Immigration. Travel. Living.

Mexico: applying for dual citizenship

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This article sets out rules to help avoid conflicts that may arise in the case of dual citizenship. In general terms, Mexican citizenship is based on the principles of both soil law and blood law. The Mexican Constitution also distinguishes between Mexicans by nationality (nationals) and citizens of Mexico (citizens).

According to Article 30 of the Mexican Constitution, there are two ways in which a person can acquire Mexican citizenship: by birth or by naturalization.

By birth

The Constitution states that the citizens of Mexico by birth are:

  • persons born in Mexican territory, regardless of the citizenship or immigration status of their parents in Mexico;
  • persons born abroad of a Mexican citizen born in Mexico;
  • persons born of a person after that person became a naturalized Mexican citizen;
  • persons born on Mexican merchant ships, ships, or aircraft registered in Mexico, regardless of the parents’ nationality;
  • children born to Mexican diplomats or Ministry of Foreign Affairs employees working abroad.


Mexican citizens by naturalization are:

  • those who receive a letter of naturalization from the Secretariat of Foreign Affairs and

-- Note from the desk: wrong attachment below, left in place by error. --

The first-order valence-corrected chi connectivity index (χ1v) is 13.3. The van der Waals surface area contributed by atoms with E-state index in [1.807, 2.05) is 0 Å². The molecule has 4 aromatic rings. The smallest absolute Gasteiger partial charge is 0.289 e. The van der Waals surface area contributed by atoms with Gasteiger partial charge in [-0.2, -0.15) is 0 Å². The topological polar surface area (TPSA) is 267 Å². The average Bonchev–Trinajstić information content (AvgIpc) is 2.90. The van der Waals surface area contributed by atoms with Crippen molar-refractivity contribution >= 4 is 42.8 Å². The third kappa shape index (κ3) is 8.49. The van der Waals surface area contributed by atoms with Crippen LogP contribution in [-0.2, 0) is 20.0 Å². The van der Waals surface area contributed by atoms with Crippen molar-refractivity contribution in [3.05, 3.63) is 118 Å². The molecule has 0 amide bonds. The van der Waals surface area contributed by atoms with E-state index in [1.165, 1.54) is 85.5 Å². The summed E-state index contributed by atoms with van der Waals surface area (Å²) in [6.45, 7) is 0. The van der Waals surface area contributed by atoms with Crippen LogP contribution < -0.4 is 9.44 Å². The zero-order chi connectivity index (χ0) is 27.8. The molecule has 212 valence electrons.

• a person who is married to a Mexican citizen residing in Mexico who meets the legal requirements to have lived with a spouse for two years immediately before the date of application.

The Citizenship Law also stipulates that a foreigner wishing to naturalize must do the following:

  1. submit a statement to the Secretariat of Foreign Affairs;
  2. formulate a waiver of the country of origin and take the oath of sole citizenship to Mexico.
  3. prove knowledge of Spanish and Mexican history;
  4. show integration into the national culture; and
  5. prove residency in Mexico for five years immediately before applying, or
  6. two years of residence, if: a direct descendant of Mexican by birth; or the mother or father of a Mexican by birth; or is a citizen of a Latin American or Iberian country;
  7. or, in the opinion of the Secretariat, she or he has performed or created outstanding cultural, social, scientific, technical, artistic, sports, or business work that benefits the country, in which case the foreigner is not required to reside in Mexico for the number of years required by law;